It’s a shame you can’t remember your earliest moments with the people who loved you first.
If you could, you would remember a time in your life when you could do no wrong and everything you did was wonderful to someone.
Although you can’t remember all the details from then…
You still can use the experience to gain perspective.
Let’s do something…
Pretend like you can remember what it was like to be three years old.
Your imagination is just getting fired up.
Your imagination is what made story time one of your favorite things.
You were naturally in each story as you listened.
You were the center of someone’s universe at that age (hopefully).
The people who read to you as a child may not have known it then but they gave you an incredible ability.
With their verbal guidance, you were able to live inside the stories you were being told.
When you were 3 years old you were a blank slate of possible outcomes.
Everything feeling possible is what made it so easy to place yourself inside of the stories you were read.
Stories about people talking to dragons and fairies were possible because the realities of the world had not overpowered your imagination with the disappointment of facts yet.
More importantly, at three years old people were not telling you sad stories or painful stories like the ones we hear about when we are older.
The ones that separate the non-fiction from fiction.
Compare what you said at three years old to what people will permissibly allow you to tell them now.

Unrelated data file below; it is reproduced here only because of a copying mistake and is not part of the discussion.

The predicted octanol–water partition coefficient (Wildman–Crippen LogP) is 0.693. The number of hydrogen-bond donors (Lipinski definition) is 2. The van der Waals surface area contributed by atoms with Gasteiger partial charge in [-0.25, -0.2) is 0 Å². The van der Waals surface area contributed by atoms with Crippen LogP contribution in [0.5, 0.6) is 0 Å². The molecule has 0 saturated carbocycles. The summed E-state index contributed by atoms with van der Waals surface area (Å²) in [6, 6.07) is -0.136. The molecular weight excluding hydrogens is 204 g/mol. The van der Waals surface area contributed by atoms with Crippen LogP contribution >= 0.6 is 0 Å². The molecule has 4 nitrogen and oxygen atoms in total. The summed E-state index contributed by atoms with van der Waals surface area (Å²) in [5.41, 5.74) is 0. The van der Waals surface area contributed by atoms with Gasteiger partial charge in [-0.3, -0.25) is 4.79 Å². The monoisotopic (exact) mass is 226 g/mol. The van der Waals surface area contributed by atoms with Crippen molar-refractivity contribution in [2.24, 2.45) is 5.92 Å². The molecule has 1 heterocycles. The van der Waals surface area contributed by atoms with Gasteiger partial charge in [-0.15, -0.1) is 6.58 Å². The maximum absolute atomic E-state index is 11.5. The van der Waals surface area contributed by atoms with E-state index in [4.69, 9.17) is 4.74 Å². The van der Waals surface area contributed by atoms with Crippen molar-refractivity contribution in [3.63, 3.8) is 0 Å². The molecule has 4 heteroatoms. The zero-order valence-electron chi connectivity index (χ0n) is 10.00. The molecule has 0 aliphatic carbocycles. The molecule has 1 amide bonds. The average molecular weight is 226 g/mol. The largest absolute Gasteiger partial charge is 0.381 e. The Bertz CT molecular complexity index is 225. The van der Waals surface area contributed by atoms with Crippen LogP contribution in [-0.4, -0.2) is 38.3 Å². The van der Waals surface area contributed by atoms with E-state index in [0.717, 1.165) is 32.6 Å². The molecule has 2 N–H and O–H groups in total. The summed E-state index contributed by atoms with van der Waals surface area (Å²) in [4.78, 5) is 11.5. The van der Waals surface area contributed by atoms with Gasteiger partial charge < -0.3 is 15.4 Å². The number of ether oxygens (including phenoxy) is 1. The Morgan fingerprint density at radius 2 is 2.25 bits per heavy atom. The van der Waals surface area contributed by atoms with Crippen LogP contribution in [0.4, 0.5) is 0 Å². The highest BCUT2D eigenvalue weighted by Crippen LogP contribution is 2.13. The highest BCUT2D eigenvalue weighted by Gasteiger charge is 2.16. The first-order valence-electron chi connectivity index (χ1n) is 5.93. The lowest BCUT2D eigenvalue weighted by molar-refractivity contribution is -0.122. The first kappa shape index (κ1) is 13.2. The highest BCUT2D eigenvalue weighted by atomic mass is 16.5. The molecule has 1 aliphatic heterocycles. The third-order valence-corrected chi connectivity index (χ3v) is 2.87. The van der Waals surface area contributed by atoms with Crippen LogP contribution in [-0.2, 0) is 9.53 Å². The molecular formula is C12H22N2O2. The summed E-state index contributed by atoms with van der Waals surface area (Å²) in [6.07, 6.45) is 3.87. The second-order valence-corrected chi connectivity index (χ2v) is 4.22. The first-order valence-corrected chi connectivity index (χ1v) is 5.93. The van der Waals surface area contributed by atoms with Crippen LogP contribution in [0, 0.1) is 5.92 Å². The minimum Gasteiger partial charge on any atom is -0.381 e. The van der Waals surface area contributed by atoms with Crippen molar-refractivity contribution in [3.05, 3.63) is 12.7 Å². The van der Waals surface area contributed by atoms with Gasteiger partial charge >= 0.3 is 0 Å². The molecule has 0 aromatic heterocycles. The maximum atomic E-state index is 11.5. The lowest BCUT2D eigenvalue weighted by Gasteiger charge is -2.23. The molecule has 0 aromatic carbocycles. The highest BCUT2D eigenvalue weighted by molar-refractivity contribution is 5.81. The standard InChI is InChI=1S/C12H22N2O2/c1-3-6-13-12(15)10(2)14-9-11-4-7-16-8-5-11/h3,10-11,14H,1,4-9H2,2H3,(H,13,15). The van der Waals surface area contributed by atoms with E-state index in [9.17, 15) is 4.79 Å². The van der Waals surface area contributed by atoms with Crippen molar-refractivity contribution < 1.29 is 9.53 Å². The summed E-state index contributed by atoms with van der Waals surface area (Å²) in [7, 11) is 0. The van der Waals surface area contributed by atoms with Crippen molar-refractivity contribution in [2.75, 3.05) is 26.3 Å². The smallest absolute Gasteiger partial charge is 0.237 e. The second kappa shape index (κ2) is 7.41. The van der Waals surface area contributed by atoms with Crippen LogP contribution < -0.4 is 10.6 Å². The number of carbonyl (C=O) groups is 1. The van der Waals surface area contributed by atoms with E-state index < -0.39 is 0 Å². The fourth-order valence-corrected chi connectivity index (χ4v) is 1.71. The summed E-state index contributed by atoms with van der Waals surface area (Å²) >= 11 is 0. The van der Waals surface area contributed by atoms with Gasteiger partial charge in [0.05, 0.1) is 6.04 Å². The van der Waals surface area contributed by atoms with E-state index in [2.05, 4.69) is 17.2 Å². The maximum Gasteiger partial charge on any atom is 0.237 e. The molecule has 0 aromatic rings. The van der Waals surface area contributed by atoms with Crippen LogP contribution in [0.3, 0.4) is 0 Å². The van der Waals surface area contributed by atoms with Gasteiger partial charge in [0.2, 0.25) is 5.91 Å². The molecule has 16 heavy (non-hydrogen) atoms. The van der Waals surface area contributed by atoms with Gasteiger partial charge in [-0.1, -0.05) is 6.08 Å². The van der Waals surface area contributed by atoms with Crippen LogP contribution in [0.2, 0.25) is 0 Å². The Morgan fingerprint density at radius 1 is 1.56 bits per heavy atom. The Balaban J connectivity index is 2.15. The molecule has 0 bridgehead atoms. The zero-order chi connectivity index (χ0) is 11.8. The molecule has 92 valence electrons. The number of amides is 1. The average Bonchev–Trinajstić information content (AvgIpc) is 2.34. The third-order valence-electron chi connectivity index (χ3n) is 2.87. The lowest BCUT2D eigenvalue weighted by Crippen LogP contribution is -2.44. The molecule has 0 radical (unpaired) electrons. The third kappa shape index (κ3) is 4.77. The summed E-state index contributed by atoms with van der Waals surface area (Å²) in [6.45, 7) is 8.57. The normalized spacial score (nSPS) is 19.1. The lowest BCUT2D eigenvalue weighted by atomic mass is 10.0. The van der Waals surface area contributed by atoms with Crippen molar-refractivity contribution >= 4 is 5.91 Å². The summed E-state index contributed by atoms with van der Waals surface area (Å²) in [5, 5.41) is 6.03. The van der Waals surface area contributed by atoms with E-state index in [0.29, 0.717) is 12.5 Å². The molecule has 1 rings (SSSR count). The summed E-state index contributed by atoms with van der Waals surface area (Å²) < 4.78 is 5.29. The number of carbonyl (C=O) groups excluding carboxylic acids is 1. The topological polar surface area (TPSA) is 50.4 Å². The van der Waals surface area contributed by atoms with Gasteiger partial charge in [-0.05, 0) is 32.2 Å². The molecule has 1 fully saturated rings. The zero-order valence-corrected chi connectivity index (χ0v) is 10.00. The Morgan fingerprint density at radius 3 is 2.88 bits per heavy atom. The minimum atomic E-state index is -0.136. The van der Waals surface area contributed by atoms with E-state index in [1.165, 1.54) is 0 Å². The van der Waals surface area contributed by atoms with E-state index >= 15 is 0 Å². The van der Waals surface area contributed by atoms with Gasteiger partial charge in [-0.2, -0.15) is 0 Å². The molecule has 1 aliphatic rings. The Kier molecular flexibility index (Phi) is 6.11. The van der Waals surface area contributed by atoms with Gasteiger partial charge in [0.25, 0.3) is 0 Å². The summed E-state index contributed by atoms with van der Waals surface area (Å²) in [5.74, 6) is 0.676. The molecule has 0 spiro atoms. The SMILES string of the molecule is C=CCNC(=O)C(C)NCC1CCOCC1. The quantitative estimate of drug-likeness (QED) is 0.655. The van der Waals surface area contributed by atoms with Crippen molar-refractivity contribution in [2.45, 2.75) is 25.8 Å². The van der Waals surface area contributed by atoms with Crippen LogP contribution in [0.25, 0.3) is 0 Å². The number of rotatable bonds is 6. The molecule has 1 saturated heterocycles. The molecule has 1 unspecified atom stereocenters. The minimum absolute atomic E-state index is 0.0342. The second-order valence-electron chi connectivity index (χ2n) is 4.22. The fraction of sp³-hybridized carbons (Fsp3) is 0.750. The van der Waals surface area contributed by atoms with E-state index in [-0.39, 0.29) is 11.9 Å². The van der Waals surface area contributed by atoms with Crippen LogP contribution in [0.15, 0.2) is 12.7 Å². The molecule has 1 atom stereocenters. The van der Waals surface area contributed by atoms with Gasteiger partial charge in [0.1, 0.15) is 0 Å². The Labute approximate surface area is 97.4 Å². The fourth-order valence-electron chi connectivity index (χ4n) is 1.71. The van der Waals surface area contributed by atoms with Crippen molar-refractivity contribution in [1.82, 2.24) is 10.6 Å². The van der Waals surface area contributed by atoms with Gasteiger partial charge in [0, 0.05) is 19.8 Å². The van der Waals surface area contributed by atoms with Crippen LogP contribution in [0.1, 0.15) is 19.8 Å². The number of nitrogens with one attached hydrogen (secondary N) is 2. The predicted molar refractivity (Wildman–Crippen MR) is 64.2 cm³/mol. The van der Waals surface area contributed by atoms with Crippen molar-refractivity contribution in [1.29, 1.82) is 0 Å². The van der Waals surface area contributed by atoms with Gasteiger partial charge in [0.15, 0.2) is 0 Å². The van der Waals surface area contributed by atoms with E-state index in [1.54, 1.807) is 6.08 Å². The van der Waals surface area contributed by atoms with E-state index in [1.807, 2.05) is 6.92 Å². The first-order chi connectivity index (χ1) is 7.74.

At three, a parent or grandparent reads a bedtime story to an anxious child, leading them permissibly into a world of perfect pretend.
Once you were lead into the story you could imagine anything you wanted of the details in that world.
Now, as an adult the same methods work for connecting and working with the people around you.
The easier it is for people to place themselves in the stories you tell them, the easier your life will be.
Because you have importance and relevance to the agenda of the other person when you tell them a story they can see themselves in.
Yes, our agendas change with age and responsibility.
What doesn’t change is our basic need to be able to visualize ourselves in the possible outcomes as they are presented to us.
As adults it becomes our turn to read to children and though natural instinct, our agendas are secondary in those moments.
The child understanding and enjoying the story comes first.
Maybe we enjoy reading to children because we understand their ability to enjoy their own imagination.
Everything takes care of itself in the child mind as you read.
All you have to do is read the story.
The child fills in the blanks.
Adult life is not much different.
Let the stories you tell people connect with them, let them fill in the blanks and your agenda will take care of itself.
Tell stories in your adult life and see how much easier you job becomes.